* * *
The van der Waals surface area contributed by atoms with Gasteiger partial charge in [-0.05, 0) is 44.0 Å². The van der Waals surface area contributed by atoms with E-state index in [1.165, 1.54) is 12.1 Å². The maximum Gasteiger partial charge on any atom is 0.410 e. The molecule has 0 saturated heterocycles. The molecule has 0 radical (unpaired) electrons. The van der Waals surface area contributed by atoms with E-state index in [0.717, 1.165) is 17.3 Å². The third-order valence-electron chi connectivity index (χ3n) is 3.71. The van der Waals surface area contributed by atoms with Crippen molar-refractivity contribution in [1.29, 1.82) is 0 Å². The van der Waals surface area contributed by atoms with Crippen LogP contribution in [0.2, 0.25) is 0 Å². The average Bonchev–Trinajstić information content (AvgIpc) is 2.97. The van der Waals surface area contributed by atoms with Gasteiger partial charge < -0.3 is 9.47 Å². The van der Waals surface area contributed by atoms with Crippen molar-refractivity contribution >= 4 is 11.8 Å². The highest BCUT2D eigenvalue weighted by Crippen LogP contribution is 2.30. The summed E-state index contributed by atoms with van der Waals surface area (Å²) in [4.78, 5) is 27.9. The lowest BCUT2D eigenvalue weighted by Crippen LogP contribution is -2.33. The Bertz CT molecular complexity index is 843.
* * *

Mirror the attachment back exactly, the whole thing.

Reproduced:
The van der Waals surface area contributed by atoms with Gasteiger partial charge in [-0.05, 0) is 44.0 Å². The van der Waals surface area contributed by atoms with E-state index in [1.165, 1.54) is 12.1 Å². The maximum Gasteiger partial charge on any atom is 0.410 e. The molecule has 0 saturated heterocycles. The molecule has 0 radical (unpaired) electrons. The van der Waals surface area contributed by atoms with E-state index in [0.717, 1.165) is 17.3 Å². The third-order valence-electron chi connectivity index (χ3n) is 3.71. The van der Waals surface area contributed by atoms with Crippen molar-refractivity contribution in [1.29, 1.82) is 0 Å². The van der Waals surface area contributed by atoms with Crippen LogP contribution in [0.2, 0.25) is 0 Å². The average Bonchev–Trinajstić information content (AvgIpc) is 2.97. The van der Waals surface area contributed by atoms with Gasteiger partial charge < -0.3 is 9.47 Å². The van der Waals surface area contributed by atoms with Crippen molar-refractivity contribution >= 4 is 11.8 Å². The highest BCUT2D eigenvalue weighted by Crippen LogP contribution is 2.30. The summed E-state index contributed by atoms with van der Waals surface area (Å²) in [4.78, 5) is 27.9. The lowest BCUT2D eigenvalue weighted by Crippen LogP contribution is -2.33. The Bertz CT molecular complexity index is 843.